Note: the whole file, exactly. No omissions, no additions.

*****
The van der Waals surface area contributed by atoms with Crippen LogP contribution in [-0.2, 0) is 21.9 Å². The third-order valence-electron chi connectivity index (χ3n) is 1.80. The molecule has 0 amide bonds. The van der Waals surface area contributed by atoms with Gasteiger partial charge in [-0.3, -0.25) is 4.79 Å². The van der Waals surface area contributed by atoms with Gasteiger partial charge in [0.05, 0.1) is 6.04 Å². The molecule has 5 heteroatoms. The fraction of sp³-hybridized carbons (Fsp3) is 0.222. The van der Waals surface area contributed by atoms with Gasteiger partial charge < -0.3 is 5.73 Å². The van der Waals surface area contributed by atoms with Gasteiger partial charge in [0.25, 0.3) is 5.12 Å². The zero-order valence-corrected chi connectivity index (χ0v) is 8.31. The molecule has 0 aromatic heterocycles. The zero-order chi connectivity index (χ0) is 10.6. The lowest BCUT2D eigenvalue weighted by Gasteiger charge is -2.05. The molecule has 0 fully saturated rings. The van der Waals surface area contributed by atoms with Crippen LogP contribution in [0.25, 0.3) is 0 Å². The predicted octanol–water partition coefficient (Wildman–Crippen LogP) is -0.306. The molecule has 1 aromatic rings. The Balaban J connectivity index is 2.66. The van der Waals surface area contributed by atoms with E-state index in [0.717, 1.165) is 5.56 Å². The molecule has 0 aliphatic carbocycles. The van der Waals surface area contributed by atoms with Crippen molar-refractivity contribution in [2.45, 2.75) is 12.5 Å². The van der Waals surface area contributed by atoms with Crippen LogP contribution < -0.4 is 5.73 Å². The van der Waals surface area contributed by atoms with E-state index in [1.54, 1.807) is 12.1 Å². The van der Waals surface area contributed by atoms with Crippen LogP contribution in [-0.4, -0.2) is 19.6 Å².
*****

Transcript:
The van der Waals surface area contributed by atoms with Crippen LogP contribution in [-0.2, 0) is 21.9 Å². The third-order valence-electron chi connectivity index (χ3n) is 1.80. The molecule has 0 amide bonds. The van der Waals surface area contributed by atoms with Gasteiger partial charge in [-0.3, -0.25) is 4.79 Å². The van der Waals surface area contributed by atoms with Gasteiger partial charge in [0.05, 0.1) is 6.04 Å². The molecule has 5 heteroatoms. The fraction of sp³-hybridized carbons (Fsp3) is 0.222. The van der Waals surface area contributed by atoms with Gasteiger partial charge < -0.3 is 5.73 Å². The van der Waals surface area contributed by atoms with Gasteiger partial charge in [0.25, 0.3) is 5.12 Å². The zero-order valence-corrected chi connectivity index (χ0v) is 8.31. The molecule has 0 aromatic heterocycles. The zero-order chi connectivity index (χ0) is 10.6. The lowest BCUT2D eigenvalue weighted by Gasteiger charge is -2.05. The molecule has 0 fully saturated rings. The van der Waals surface area contributed by atoms with Crippen LogP contribution in [0.25, 0.3) is 0 Å². The predicted octanol–water partition coefficient (Wildman–Crippen LogP) is -0.306. The molecule has 1 aromatic rings. The Balaban J connectivity index is 2.66. The van der Waals surface area contributed by atoms with E-state index in [0.717, 1.165) is 5.56 Å². The molecule has 0 aliphatic carbocycles. The van der Waals surface area contributed by atoms with Crippen molar-refractivity contribution in [2.45, 2.75) is 12.5 Å². The van der Waals surface area contributed by atoms with Crippen LogP contribution < -0.4 is 5.73 Å². The van der Waals surface area contributed by atoms with E-state index in [1.54, 1.807) is 12.1 Å². The van der Waals surface area contributed by atoms with Crippen LogP contribution in [-0.4, -0.2) is 19.6 Å².